Reducing the Potential of Prussic Acid Poisoning
Posted: October 16, 2012
Sudangrass, forage sorghums and sorghum-sudangrass crosses (all in the genus Sorghum) contain a non-poisonous chemical called dhurrin. If these plants are damaged by freezing, chewing or trampling), the dhurrin is converted into prussic acid (cyanide) which is potentially very dangerous for animals eating these crops.
Factors Affecting Prussic Acid Content In Plants
- Species. The vegetative portion of all sorghums contains dhurrin. Generally, however, prussic acid content in sudangrass is about 40 percent less than in most other sorghums. As a group, the sorghum-sudangrass hybrids have more prussic acid than sudangrass. Crosses have now been developed that contain extremely low quantities.
- Plant Parts. In the sorghums, young leaf blades normally contain higher prussic acid levels than old leaf blades or leaf sheaths or stems. The seedheads are low in prussic acid, and the seeds contain none.
- Maturity. Highest prussic acid levels are reached before the boot stage. As plants mature, the stalks make up a greater proportion of the plant, causing prussic acid content in the total forage to decrease.
- Drought. Severe drought is probably the most common cause of prussic acid poisoning. Drought-stricken plants are hazardous to feed because they are mostly leaves.
- Freezing. Forage is usually considered safe to pasture or feed as green chop 5-6 days after a killing frost.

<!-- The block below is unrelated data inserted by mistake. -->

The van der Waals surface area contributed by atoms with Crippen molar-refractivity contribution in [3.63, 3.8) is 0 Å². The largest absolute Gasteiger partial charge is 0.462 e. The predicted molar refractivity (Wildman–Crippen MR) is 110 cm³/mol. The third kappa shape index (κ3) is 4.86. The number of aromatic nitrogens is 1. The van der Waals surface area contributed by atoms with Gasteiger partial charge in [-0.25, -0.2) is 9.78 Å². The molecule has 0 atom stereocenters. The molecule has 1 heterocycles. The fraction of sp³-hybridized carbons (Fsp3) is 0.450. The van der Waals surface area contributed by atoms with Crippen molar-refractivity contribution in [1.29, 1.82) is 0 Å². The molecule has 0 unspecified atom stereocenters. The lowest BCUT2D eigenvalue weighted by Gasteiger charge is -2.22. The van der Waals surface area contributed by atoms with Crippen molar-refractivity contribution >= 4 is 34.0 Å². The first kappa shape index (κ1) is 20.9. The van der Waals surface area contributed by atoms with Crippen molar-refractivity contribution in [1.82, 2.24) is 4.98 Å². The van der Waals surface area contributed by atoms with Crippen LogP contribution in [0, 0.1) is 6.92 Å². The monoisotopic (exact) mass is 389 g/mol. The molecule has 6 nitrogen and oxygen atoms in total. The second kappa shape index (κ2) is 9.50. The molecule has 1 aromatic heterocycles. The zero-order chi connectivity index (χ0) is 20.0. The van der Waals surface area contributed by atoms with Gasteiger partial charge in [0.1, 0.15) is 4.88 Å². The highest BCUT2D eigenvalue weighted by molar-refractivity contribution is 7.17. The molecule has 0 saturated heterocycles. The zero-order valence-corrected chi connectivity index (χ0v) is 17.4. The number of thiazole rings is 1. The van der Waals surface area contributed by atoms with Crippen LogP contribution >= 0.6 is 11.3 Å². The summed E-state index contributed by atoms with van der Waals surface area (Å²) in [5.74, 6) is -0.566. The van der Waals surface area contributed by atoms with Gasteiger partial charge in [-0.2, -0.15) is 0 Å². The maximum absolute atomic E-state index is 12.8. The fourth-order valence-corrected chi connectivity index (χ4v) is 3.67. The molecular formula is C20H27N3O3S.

- Fertilizer. If high N rates are applied to soils deficient in phosphorus and potassium, prussic acid levels usually increase.
Safe Feeding of Potentially Hazardous Forages
- Pasture. Sorghum that has wilted and dried 5-6 days after being killed by frost is considered safe for grazing. The risk of prussic acid poisoning can be reduced by feeding ground cereal grains to the animals before turning them out to graze. The chance of problems on pasture can be further reduced by using heavy stocking rates (4-6 head per acre) and rotational grazing to avoid cattle selectively grazing the leaves. If new shoots develop after a frost the crop should not be grazed until this new growth is 2 feet tall.
- Green Chop. Green chop forage is usually safer than the same material used for pasture because it is not selectively grazed. Whereas in the case of pasture only the leaves may be eaten, with green chop material the total plant is consumed. Stems act as safety devices `diluting' the high prussic acid content of leaves.
- Silage. Sorghum silage is generally safe for feeding. Although it could contain toxic levels of prussic acid while in storage, much of the poison escapes as a gas during fermentation and when being moved for feeding. However, as a precaution, do not feed new silage for at least 3 weeks after harvesting and storing.
- Hay. The prussic acid content of sorghum hay decreases as much as 75 percent while curing and is rarely hazardous when fed to livestock.